McNichol was one of the biggest teen stars of that era. She appeared on talk shows such as The Mike Douglas Show and Dinah!, and made several appearances on Battle of the Network Stars and other celebrity-based sports shows. In 1978, she starred in the acclaimed TV movie, Summer of My German Soldier.[citation needed]

McNichol began her film career in 1977, in Black Sunday, but her scenes were cut during editing. In 1978, she starred with Burt Reynolds in the comedy The End. In 1980, she played the leading role in the hit coming of age movie Little Darlings, which co-starred Tatum O'Neal, Matt Dillon, and Cynthia Nixon. Her performance was acclaimed by many reviewers, including those who disliked the film itself.[4]

In 1980, she appeared with Dennis Quaid and Mark Hamill in The Night the Lights Went Out in Georgia, for which she received a six-figure salary—unprecedented for a teenager. The same year, she co-starred in Neil Simon's Only When I Laugh, and was nominated for a Golden Globe Award for Best Supporting Actress.[citation needed]

McNichol was nominated for a Golden Raspberry Award for Worst Actress for her performance in the 1982 movie The Pirate Movie.[5] That same year, she suffered an emotional breakdown while playing the lead role in the comedy-drama Just the Way You Are; filming had to be interrupted for a year. She later said that the breakdown had been caused by the pressures of her childhood career.[6]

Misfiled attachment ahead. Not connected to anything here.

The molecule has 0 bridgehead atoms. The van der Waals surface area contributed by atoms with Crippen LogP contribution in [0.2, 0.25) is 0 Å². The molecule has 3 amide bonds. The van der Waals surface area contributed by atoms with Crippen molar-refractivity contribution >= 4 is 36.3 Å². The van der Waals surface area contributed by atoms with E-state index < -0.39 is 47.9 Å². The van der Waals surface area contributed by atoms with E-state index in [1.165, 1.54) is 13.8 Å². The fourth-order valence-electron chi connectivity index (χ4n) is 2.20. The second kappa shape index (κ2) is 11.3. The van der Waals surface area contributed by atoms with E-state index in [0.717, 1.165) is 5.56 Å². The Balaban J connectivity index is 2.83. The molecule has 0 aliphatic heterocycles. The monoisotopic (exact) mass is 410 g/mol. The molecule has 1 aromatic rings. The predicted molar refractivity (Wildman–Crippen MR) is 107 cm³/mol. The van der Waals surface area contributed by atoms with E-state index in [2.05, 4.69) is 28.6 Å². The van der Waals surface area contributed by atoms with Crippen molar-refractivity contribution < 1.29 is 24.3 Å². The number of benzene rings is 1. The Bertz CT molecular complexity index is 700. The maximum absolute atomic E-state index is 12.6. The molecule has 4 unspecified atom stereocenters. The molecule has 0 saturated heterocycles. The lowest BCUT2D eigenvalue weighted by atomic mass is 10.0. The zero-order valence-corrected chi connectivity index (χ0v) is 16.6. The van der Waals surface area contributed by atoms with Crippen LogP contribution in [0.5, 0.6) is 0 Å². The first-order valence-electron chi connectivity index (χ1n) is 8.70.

In 1986, McNichol appeared in Women of Valor, a TV movie about American nurses in a World War II Japanese POW camp. She made two theatrical films in 1988, You Can't Hurry Love and Two Moon Junction. In the same year, she began the role of Barbara Weston on Empty Nest, a spin-off of The Golden Girls. She left the show in 1992, but returned for its final episode in 1995. It was her last on-screen performance, though she went on to voice characters in the animated TV series Extreme Ghostbusters (1997) and Invasion America (1998).[citation needed]